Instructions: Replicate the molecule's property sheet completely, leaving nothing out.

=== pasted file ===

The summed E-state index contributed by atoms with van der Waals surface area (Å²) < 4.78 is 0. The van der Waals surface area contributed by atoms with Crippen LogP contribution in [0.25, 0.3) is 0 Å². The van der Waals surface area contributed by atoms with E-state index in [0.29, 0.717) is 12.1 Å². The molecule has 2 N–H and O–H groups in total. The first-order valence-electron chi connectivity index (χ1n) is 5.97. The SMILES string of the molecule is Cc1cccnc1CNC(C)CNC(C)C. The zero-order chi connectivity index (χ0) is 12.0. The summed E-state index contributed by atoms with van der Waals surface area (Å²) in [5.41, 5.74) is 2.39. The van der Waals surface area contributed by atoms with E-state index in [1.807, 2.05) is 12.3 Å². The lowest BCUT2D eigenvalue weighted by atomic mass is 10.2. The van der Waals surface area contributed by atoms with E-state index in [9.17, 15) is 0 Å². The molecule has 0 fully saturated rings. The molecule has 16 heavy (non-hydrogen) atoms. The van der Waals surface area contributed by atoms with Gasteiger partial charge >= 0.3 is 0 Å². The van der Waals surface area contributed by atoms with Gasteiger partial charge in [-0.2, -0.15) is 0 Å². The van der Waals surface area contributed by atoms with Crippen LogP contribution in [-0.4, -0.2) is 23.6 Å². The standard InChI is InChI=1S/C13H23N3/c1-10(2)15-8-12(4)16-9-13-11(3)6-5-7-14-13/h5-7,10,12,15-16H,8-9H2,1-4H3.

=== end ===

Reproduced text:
The summed E-state index contributed by atoms with van der Waals surface area (Å²) < 4.78 is 0. The van der Waals surface area contributed by atoms with Crippen LogP contribution in [0.25, 0.3) is 0 Å². The van der Waals surface area contributed by atoms with E-state index in [0.29, 0.717) is 12.1 Å². The molecule has 2 N–H and O–H groups in total. The first-order valence-electron chi connectivity index (χ1n) is 5.97. The SMILES string of the molecule is Cc1cccnc1CNC(C)CNC(C)C. The zero-order chi connectivity index (χ0) is 12.0. The summed E-state index contributed by atoms with van der Waals surface area (Å²) in [5.41, 5.74) is 2.39. The van der Waals surface area contributed by atoms with E-state index in [1.807, 2.05) is 12.3 Å². The lowest BCUT2D eigenvalue weighted by atomic mass is 10.2. The van der Waals surface area contributed by atoms with E-state index in [9.17, 15) is 0 Å². The molecule has 0 fully saturated rings. The molecule has 16 heavy (non-hydrogen) atoms. The van der Waals surface area contributed by atoms with Gasteiger partial charge >= 0.3 is 0 Å². The van der Waals surface area contributed by atoms with Gasteiger partial charge in [-0.2, -0.15) is 0 Å². The van der Waals surface area contributed by atoms with Crippen LogP contribution in [-0.4, -0.2) is 23.6 Å². The standard InChI is InChI=1S/C13H23N3/c1-10(2)15-8-12(4)16-9-13-11(3)6-5-7-14-13/h5-7,10,12,15-16H,8-9H2,1-4H3.